Picture a person killed either by accident or with intent.  Are our laws to discriminate when it comes to seeking justice, because, they are persons who come from wealth, poverty, have body piercings, are famous or not, fashionable, heterosexual or gay, has tattoos or trousers worn very low?  Should justice be according to whom has a likable or unlikable personality, attended Prep School or no school, acted sober or silly, or someone whose religion, culture, physical features or manner-of-speech is in the minority? No our laws should not discriminate when it comes to the alleged victim and criminal, and their equal rights to justice.

Now …….For our BIG finale: Another excuse for not enacting this law is; “laws are for governing the living.”  AdLLaw will govern the living. Just as with any law it is first designed as a deterrent against unlawful activities and at last resort a tool to deal with crimes committed; in this case people who practice slander and become enriched through their crimes. It is for the survivors who have to bear the brunt of possible character assassination due to familial ties with the defamed decedent, and whose revenue or social status declines due to that defamation.

See, told you AdLLaw was for the living, that wasn’t hard at all now was it!

 Oh,…I almost forgot, if making it illegal to slander the dead would rob us of our First Amendment Rights then slander laws for the living would not exist either!

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If you think this discrimination which allows defamation of a decedent to go unchallenged is wrong then help do something to change that. If you think it is wrong to sue a decedent through their survivors or Estate, but not the other way around then help create the law which will change it. If a deceased person is “relevant” enough for all the above then they are “relevant” enough to have a law which protects them and their legacy from slander.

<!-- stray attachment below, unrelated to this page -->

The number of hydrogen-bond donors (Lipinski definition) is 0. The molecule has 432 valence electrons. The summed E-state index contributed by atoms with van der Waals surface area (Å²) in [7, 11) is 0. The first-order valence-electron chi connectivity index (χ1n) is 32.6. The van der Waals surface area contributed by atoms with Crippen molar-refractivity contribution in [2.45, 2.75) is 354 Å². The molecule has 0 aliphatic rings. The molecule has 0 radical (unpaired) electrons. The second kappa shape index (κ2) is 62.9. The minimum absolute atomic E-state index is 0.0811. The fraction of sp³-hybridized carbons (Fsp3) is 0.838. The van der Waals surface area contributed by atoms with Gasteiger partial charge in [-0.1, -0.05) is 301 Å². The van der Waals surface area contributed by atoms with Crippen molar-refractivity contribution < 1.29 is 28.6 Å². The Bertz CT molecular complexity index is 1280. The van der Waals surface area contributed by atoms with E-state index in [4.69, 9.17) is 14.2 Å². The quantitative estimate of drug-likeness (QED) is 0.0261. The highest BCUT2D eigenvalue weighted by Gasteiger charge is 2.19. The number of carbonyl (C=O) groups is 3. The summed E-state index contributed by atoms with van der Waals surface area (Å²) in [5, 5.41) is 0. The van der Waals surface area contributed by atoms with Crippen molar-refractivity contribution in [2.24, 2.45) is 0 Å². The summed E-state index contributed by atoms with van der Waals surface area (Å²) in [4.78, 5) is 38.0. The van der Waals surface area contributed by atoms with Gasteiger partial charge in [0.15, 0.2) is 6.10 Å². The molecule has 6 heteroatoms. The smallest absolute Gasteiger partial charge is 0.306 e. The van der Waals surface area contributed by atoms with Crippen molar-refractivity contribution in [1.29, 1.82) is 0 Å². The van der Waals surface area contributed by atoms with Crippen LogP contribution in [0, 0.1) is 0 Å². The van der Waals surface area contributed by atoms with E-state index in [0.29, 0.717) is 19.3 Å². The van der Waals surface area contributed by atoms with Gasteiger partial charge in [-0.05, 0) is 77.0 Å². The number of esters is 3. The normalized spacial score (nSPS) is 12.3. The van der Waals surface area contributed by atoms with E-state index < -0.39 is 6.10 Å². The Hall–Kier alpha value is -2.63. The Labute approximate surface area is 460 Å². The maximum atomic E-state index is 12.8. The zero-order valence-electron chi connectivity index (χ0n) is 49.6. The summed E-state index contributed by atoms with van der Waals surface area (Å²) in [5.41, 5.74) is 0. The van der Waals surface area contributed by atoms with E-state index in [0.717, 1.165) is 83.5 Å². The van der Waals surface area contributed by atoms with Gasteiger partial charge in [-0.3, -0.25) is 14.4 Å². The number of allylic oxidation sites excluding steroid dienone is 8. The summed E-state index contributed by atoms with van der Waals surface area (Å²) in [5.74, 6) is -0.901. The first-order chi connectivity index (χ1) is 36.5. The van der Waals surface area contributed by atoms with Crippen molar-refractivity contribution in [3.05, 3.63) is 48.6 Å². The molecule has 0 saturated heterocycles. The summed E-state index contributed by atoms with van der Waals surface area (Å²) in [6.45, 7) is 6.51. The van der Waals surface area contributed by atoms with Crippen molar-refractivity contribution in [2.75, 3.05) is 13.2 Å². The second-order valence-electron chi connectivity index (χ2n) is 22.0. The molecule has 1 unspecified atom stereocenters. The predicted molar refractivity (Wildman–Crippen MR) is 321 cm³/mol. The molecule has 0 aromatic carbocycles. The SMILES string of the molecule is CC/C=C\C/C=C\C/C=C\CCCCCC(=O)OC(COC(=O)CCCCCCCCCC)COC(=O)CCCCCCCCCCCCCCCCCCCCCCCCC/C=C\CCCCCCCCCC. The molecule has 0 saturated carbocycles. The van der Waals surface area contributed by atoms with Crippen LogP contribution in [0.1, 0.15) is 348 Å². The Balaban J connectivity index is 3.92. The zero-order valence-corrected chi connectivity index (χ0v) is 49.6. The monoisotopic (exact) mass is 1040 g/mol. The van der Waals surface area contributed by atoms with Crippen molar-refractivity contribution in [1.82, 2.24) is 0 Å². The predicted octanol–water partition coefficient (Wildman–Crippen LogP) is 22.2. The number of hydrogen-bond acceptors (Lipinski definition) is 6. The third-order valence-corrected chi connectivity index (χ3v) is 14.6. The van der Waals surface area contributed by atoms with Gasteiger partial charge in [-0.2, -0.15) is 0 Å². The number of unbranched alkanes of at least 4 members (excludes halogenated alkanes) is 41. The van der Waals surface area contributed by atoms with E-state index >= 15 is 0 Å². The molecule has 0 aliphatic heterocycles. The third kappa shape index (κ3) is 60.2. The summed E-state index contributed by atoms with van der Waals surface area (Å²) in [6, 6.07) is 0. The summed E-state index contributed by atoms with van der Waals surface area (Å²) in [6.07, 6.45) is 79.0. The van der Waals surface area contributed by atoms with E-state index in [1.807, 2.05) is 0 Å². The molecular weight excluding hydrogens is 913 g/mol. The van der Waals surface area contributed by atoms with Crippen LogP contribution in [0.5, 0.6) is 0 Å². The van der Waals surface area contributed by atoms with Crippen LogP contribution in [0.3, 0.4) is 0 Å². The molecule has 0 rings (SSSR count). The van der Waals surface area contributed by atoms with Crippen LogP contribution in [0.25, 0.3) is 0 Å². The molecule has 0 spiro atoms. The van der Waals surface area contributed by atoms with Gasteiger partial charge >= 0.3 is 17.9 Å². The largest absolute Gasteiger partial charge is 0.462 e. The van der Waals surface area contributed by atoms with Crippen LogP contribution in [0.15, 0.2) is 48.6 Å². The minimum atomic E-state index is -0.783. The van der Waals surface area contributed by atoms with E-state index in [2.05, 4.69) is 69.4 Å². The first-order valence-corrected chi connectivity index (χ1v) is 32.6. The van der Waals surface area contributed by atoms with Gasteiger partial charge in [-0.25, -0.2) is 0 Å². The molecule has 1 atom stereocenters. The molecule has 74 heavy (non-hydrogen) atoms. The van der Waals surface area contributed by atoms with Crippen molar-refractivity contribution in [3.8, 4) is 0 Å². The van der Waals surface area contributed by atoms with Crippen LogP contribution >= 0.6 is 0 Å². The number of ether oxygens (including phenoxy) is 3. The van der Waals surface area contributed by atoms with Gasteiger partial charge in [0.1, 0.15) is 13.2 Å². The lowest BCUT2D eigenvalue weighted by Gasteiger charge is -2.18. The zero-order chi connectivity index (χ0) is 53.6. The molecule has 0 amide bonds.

CHANGE IT. What’s sauce for one is …..Well, you know the rest. AdLLaw 

(Anti-Defamation Legacy Law)

Where Is The Justice photo #4

Sign The Petition

Contact Your U.S. Senators  Ask them to endorse the initiative

Contact the President. Ask him to endorse the initiative.

Contact family & friends. Ask them to do the same.

Check out our other material on this subject:

S. Kendrick – a.k.a. Dial Dancer


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Who said the Dead can’t be sued for Defaming the Living?

Here Lies A Decedent

Since the start of this organization and throughout its evolution it has been visited by persons who said they had legal knowledge and had come to set the record straight.   They argued there is no need for a law against defaming the deceased.   Going on to explain such a law would give way to frivolous law suits, violate our First Amendment Rights, hamper writers and the dead did not need to worry about their reputations.  It was further pointed out the possibility of a deceased person being sued for an act of slander committed while they were alive was highly unlikely.